Already, three regions in Australia have developed well-deserved International acclaim Riesling. They are the Clare Valley and Eden Valley in South Australia, and Frankland River, in Western Australia.
North East of Adelaide, the Clare Valley, is stunningly beautiful. Undulating hills, trickling streams, gum trees and vineyards are in perfect harmony in this pastoral rural environment. Eden Valley, further south, is located just east of the Barossa Valley, and is home also to considerable eucalyptus groves. Moving way west, (indeed coastal Western Australia is nearer to Asia than it is to the rest of Australia) is Frankland River, part of the larger Great Southern region. Here immense granite outcrops, called the Porongurups, are visible for many miles, representing a physical landmark of great magnitude and beauty.
So, what do the wines taste like? Simply said, they are delicious! First, they are dry and un-oaked. They have fabulous racy acidity that while mouth-watering, is elegantly balanced with abundant ripe fruit (think peach, apricot, citrus) aromas and flavors. When made from grapes grown on slate soils, the wines also display lovely mineral notes. Do they differ? Yes, Clare Riesling tends to be more lime zest, Eden, more grapefruit and having eater austerity in youth, while Riesling from Frankland River often finishes with a delightful herbal or spicy note.
Above all Australian Riesling is at home at the table. Some of my favorite pairings at the moment are the soft shell crabs, that have just arrived at my fish market, ramps – simply sautéed, freshly shucked oysters, char-grilled asparagus with shaved parmesan cheese, and a variety of aged hard cheeses, such as Gouda or Manchego. In particular, Riesling wines work wonderfully with Asian cuisine, where the wine’s high acidity and ripe fruit character creates the perfect foil for the spice and heat of Thai, Vietnamese, Korean and even Indian dishes.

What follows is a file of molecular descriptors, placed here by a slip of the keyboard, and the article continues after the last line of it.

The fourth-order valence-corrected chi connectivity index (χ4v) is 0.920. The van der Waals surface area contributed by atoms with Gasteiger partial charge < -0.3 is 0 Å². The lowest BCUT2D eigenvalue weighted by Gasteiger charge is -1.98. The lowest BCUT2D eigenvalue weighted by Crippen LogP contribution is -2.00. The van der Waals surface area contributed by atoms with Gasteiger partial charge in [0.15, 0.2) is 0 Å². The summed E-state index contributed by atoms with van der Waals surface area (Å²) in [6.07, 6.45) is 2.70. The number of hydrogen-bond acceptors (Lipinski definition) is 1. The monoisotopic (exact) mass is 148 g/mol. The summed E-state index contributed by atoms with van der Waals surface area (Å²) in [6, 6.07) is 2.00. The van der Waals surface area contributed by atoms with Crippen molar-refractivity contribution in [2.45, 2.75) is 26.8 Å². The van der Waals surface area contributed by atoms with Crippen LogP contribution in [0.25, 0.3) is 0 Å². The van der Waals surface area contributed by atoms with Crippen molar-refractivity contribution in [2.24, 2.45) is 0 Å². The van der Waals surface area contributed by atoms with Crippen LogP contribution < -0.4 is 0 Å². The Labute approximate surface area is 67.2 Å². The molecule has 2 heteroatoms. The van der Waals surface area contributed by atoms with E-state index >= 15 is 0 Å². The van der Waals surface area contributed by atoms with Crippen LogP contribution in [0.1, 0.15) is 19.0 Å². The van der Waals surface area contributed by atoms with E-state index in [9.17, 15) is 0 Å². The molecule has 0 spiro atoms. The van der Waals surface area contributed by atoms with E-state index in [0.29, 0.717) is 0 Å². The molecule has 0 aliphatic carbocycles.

Today, many Australian Riesling wines are available across the United States. Some of my recently tasted favorites include:
• 2006 Leasingham, Bin 7 Riesling, Clare Valley - $11-$14
• 2006 Grosset Polish Hill, Clare Valley - $25 to $30
• 2006 Pewsey Vale Riesling, Eden Valley - $17-$20
• 2006 Howard Park Riesling, Great Southern - $15 to $18
• 2006 Plantagenet Riesling, Great Southern - $14 to $16
Stores that carry a good selection of Australian Riesling wines include:
• Pennsylvania Liquor Control Board (PA)
• Astor Wines (Manhattan, NY)
• Winerz.com (Orange, CA) - web only
• Total Wine & More (various cities, FL)
• Sam’s Wine & Spirits (Chicago, IL)
• Grapes of Norwalk (Norwalk, CT)
• PJ Wine (Manhattan, NY)
• Englewood Wine Merchants (Englewood, NJ)
• Southern Hemisphere Wine Center (Huntington Beach, CA)
So until next week (when we will explore some red wine regions), enjoy some great Aussie wines!
State Shipping Laws
Each week we will cover a different state
New York - Direct Shipping is allowed in New York State. However, restrictions do apply. Wineries are required to have a number of permits and file tax returns. Also, there is a limit on the volume of wine that a single winery can ship to a consumer in a given period – New York has a limit of 36 cases per individual per year (combined onsite and off-site sales)
For more information on wine shipping in New York go to www.abc.state.ny.us
For more information on Direct Shippping of wine throughout the United States visit Wine Institute, Free the Grapes or Ship Compliant.
(Image: Matt Turner for Wine Australia)